[etherlab-dev] Pre-announcement: unofficial patchset update (Gavin Lambert)

Graeme Foot Graeme.Foot at touchcut.com
Sun May 7 10:32:55 CEST 2017

> Mere moments ago, quoth I:
> > On 28 April 2017 11:59, quoth Graeme Foot:
> > > 2) Your 0054 patch successfully moved the slave sdo request processing
> > > from the master fsm's idle state to be called every cycle of the master
> > > thread.
> > > However, I have my Linux environment set to run at 100Hz, so this
> > > thread would only fire once every 10ms.  Each SDO read/write request
> > > would take approx. 30ms to complete.  I didn't want to change Linux to
> > > run at 1000Hz so I
> > > created patch "etherlabmaster-0010-
> > > allow_app_to_process_sdo_requests_from_realtime.patch".
> >
> > Maybe I'm missing something about how the RTAI version works, but all I
> did
> > was to move the logic from inside fsm_master to inside fsm_slave; AFAIK
> > both of these execute on the same thread (either the master IDLE or master
> > OPERATION thread).  This is independent of the application realtime loop
> > either way, so this should not have changed how frequently they run; it
> just
> > allows multiple slave requests to run in parallel rather than forcing them
> to
> > execute sequentially, so it should be a net performance gain.
> >
> > Though it does seem reasonable in your use case to want to run the slave
> > FSMs more often.  I don't see how you could do that safely, though -- you
> > can't run ec_master_exec_slave_fsms outside of the master_sem lock, and
> > your RTAI task might interrupt Linux while it's still holding that lock,
> which will
> > deadlock your RTAI task.
> Are you configuring with --enable-hrtimer?  After having a quick look at the
> code, I can see a potential performance degradation from the patch if you
> aren't using it (or did enable it but didn't call
> ec_master_set_send_interval with an appropriate value after activating the
> master).  Perhaps you could try enabling that instead of using your patch
> and see if it helps?


I don't use ec_master_set_send_interval() or --enable-hrtimer since my masters operational thread has always run at 10ms (100Hz) anyway.  (I probably should so will look at adding that in at some stage.)  My Linux kernel is configured to run at 100Hz and the master thread is not realtime so is scheduled by the Linux scheduler (RTAI).  Because Linux is set to 100Hz, it only runs the masters operation thread once every 10ms.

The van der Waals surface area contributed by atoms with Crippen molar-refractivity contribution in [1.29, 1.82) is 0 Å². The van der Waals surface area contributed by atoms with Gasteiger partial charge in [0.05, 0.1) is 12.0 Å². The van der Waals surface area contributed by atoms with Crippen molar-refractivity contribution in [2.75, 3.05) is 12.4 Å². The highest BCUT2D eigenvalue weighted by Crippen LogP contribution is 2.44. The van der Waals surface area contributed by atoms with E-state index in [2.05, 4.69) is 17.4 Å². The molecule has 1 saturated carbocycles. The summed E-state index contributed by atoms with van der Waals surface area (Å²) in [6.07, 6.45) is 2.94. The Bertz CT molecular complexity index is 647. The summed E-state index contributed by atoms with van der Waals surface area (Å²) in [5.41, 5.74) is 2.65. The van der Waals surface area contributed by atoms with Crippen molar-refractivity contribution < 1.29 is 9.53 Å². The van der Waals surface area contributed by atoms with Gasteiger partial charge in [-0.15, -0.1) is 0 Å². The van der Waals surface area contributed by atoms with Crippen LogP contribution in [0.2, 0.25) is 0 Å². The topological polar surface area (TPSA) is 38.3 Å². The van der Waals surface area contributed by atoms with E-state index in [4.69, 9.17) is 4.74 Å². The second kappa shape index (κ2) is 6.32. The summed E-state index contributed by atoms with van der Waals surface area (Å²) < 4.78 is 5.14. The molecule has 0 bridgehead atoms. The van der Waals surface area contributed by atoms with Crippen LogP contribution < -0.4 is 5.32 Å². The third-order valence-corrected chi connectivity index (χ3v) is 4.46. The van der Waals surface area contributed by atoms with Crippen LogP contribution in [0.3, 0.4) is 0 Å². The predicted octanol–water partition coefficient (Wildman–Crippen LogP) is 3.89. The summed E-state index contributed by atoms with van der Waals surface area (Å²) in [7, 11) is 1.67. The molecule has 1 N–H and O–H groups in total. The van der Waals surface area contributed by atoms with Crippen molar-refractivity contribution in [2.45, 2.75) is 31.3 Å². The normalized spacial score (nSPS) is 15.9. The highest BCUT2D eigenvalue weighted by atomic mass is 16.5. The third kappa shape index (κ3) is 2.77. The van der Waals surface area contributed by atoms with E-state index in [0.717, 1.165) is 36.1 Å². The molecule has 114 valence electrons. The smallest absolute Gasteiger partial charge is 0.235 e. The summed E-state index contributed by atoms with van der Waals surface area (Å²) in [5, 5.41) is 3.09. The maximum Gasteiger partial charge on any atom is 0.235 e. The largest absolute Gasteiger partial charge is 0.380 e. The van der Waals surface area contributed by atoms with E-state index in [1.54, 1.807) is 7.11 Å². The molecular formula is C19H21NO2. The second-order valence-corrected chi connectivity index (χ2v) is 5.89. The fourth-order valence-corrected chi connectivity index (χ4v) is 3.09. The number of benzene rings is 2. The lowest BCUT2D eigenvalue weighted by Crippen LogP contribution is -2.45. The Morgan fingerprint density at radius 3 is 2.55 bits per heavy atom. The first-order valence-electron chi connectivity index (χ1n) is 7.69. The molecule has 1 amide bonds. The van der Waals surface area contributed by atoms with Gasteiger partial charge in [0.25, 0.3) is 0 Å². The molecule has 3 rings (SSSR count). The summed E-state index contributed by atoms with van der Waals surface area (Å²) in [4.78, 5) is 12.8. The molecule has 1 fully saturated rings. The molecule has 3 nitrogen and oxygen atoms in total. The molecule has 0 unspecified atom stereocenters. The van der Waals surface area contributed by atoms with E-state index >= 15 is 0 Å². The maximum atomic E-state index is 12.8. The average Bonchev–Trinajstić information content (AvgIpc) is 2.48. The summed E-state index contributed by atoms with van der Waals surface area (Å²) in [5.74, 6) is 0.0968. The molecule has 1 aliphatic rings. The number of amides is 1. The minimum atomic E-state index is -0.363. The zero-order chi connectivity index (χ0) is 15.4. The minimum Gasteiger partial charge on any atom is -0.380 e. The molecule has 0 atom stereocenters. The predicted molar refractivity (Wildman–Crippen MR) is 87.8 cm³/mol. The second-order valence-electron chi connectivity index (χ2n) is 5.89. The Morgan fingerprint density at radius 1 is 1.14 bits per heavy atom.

Prior to your SDO patch, ec_fsm_master_action_process_sdo() was being called by the masters fsm, but from its idle state.  So it would only be called after all other processing and housekeeping was complete and was only being fired approx once every 800ms on my setup with 50 odd slaves.  After the patch ec_master_exec_slave_fsms() is now called every time the masters operational thread fires.  All good except that on my system that is still only once every 10ms.

So my new patch allows ec_master_exec_slave_fsms() to be called from my realtime context.  As you pointed out the master_sem lock would cause a deadlock, so I don't use it.  Because I don't use the lock I have instead added some flags to track whether it is currently safe to make the ec_master_exec_slave_fsms() call.  It's generally just the rescan thats a problem.

I don't know if the patch will be useful for anyone else, but is useful if Linux is configured for 100Hz.  It may also be useful on short cycle time systems, e.g. 100 - 250us cycle times, where you want to process the SDO's faster.  Even if Linux is set to 1000Hz is will only schedule the master operational thread at 1ms.  The master thread may also be delayed if the Linux side gets some heavy CPU usage.

Thanks for thinking about it.  I like getting feedback for my patches as its easy to overlook potential bugs or alternate solutions which can be better.


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